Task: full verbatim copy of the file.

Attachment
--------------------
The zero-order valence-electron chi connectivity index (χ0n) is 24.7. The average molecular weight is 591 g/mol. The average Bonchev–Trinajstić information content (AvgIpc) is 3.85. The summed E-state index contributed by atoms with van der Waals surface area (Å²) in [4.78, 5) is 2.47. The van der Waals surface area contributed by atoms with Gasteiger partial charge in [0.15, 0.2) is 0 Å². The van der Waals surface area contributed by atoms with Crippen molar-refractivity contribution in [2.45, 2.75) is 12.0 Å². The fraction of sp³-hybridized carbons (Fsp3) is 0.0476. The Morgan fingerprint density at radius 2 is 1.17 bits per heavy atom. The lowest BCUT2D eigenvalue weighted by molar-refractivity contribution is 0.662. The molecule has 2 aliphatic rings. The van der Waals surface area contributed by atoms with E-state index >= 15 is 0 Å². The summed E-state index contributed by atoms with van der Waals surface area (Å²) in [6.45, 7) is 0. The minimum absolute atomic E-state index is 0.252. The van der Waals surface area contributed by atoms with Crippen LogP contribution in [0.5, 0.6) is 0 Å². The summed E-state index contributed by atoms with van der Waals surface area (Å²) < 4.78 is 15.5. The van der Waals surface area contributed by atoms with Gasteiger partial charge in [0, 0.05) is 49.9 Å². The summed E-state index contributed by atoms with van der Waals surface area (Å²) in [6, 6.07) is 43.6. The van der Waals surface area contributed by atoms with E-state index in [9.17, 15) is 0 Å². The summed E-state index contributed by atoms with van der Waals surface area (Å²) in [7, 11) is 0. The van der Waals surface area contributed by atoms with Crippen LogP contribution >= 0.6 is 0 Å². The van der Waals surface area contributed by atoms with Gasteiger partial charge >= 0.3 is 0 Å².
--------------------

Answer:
The zero-order valence-electron chi connectivity index (χ0n) is 24.7. The average molecular weight is 591 g/mol. The average Bonchev–Trinajstić information content (AvgIpc) is 3.85. The summed E-state index contributed by atoms with van der Waals surface area (Å²) in [4.78, 5) is 2.47. The van der Waals surface area contributed by atoms with Gasteiger partial charge in [0.15, 0.2) is 0 Å². The van der Waals surface area contributed by atoms with Crippen molar-refractivity contribution in [2.45, 2.75) is 12.0 Å². The fraction of sp³-hybridized carbons (Fsp3) is 0.0476. The Morgan fingerprint density at radius 2 is 1.17 bits per heavy atom. The lowest BCUT2D eigenvalue weighted by molar-refractivity contribution is 0.662. The molecule has 2 aliphatic rings. The van der Waals surface area contributed by atoms with E-state index >= 15 is 0 Å². The summed E-state index contributed by atoms with van der Waals surface area (Å²) in [6.45, 7) is 0. The minimum absolute atomic E-state index is 0.252. The van der Waals surface area contributed by atoms with Crippen LogP contribution in [0.5, 0.6) is 0 Å². The summed E-state index contributed by atoms with van der Waals surface area (Å²) < 4.78 is 15.5. The van der Waals surface area contributed by atoms with Gasteiger partial charge in [0, 0.05) is 49.9 Å². The summed E-state index contributed by atoms with van der Waals surface area (Å²) in [6, 6.07) is 43.6. The van der Waals surface area contributed by atoms with E-state index in [9.17, 15) is 0 Å². The summed E-state index contributed by atoms with van der Waals surface area (Å²) in [7, 11) is 0. The van der Waals surface area contributed by atoms with Crippen LogP contribution >= 0.6 is 0 Å². The van der Waals surface area contributed by atoms with Gasteiger partial charge >= 0.3 is 0 Å².